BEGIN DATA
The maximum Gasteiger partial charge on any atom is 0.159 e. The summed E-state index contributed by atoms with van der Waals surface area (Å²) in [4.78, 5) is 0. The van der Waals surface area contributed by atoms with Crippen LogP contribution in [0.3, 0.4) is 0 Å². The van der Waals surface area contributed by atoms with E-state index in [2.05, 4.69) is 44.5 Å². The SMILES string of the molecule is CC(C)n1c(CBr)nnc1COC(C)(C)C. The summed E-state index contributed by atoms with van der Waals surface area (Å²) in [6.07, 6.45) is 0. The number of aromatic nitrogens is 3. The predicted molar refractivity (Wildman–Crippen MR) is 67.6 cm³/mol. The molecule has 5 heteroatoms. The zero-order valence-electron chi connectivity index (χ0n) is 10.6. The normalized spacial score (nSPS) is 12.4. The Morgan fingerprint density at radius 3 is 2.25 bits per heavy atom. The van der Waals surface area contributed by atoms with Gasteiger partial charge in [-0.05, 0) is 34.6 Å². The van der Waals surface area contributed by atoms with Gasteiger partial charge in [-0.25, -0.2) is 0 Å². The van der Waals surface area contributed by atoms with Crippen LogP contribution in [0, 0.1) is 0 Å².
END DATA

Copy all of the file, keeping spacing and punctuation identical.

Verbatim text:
The maximum Gasteiger partial charge on any atom is 0.159 e. The summed E-state index contributed by atoms with van der Waals surface area (Å²) in [4.78, 5) is 0. The van der Waals surface area contributed by atoms with Crippen LogP contribution in [0.3, 0.4) is 0 Å². The van der Waals surface area contributed by atoms with E-state index in [2.05, 4.69) is 44.5 Å². The SMILES string of the molecule is CC(C)n1c(CBr)nnc1COC(C)(C)C. The summed E-state index contributed by atoms with van der Waals surface area (Å²) in [6.07, 6.45) is 0. The number of aromatic nitrogens is 3. The predicted molar refractivity (Wildman–Crippen MR) is 67.6 cm³/mol. The molecule has 5 heteroatoms. The zero-order valence-electron chi connectivity index (χ0n) is 10.6. The normalized spacial score (nSPS) is 12.4. The Morgan fingerprint density at radius 3 is 2.25 bits per heavy atom. The van der Waals surface area contributed by atoms with Gasteiger partial charge in [-0.05, 0) is 34.6 Å². The van der Waals surface area contributed by atoms with Gasteiger partial charge in [-0.25, -0.2) is 0 Å². The van der Waals surface area contributed by atoms with Crippen LogP contribution in [0, 0.1) is 0 Å².